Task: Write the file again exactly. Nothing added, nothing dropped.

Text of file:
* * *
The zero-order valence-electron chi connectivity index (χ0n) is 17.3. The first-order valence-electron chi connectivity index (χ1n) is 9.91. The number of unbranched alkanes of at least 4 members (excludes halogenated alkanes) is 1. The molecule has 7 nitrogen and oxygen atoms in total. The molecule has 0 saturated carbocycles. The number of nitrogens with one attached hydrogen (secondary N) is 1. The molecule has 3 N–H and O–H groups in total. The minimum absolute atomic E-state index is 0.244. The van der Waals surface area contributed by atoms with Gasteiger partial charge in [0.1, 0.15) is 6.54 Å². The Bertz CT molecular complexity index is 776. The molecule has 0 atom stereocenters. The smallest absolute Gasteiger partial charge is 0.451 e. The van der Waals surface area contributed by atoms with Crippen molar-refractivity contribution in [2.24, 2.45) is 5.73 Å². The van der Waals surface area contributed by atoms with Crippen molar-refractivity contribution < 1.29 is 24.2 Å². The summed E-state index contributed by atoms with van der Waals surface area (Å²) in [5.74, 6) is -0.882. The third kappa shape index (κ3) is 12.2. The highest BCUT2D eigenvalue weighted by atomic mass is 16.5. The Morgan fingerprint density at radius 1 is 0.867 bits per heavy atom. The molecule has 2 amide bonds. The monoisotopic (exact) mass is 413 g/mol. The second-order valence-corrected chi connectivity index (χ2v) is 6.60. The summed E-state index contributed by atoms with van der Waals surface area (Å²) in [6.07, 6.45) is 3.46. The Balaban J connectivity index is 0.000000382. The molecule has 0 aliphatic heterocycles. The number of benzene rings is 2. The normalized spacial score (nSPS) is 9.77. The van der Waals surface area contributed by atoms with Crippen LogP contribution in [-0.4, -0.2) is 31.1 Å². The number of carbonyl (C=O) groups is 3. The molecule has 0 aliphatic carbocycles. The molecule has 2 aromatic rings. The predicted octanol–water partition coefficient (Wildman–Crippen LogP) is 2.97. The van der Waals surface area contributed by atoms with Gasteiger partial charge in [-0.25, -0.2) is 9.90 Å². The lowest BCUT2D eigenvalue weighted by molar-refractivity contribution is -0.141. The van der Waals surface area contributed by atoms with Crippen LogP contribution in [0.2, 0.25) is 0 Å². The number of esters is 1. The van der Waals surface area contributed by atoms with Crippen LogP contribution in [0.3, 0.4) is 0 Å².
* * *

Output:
The zero-order valence-electron chi connectivity index (χ0n) is 17.3. The first-order valence-electron chi connectivity index (χ1n) is 9.91. The number of unbranched alkanes of at least 4 members (excludes halogenated alkanes) is 1. The molecule has 7 nitrogen and oxygen atoms in total. The molecule has 0 saturated carbocycles. The number of nitrogens with one attached hydrogen (secondary N) is 1. The molecule has 3 N–H and O–H groups in total. The minimum absolute atomic E-state index is 0.244. The van der Waals surface area contributed by atoms with Gasteiger partial charge in [0.1, 0.15) is 6.54 Å². The Bertz CT molecular complexity index is 776. The molecule has 0 atom stereocenters. The smallest absolute Gasteiger partial charge is 0.451 e. The van der Waals surface area contributed by atoms with Crippen molar-refractivity contribution in [2.24, 2.45) is 5.73 Å². The van der Waals surface area contributed by atoms with Crippen molar-refractivity contribution < 1.29 is 24.2 Å². The summed E-state index contributed by atoms with van der Waals surface area (Å²) in [5.74, 6) is -0.882. The third kappa shape index (κ3) is 12.2. The highest BCUT2D eigenvalue weighted by atomic mass is 16.5. The Morgan fingerprint density at radius 1 is 0.867 bits per heavy atom. The molecule has 2 amide bonds. The monoisotopic (exact) mass is 413 g/mol. The second-order valence-corrected chi connectivity index (χ2v) is 6.60. The summed E-state index contributed by atoms with van der Waals surface area (Å²) in [6.07, 6.45) is 3.46. The Balaban J connectivity index is 0.000000382. The molecule has 0 aliphatic heterocycles. The number of benzene rings is 2. The normalized spacial score (nSPS) is 9.77. The van der Waals surface area contributed by atoms with Crippen LogP contribution in [-0.4, -0.2) is 31.1 Å². The number of carbonyl (C=O) groups is 3. The molecule has 0 aliphatic carbocycles. The molecule has 2 aromatic rings. The predicted octanol–water partition coefficient (Wildman–Crippen LogP) is 2.97. The van der Waals surface area contributed by atoms with Gasteiger partial charge in [-0.25, -0.2) is 9.90 Å². The lowest BCUT2D eigenvalue weighted by molar-refractivity contribution is -0.141. The van der Waals surface area contributed by atoms with Crippen LogP contribution in [0.2, 0.25) is 0 Å². The number of esters is 1. The van der Waals surface area contributed by atoms with Crippen LogP contribution in [0.3, 0.4) is 0 Å².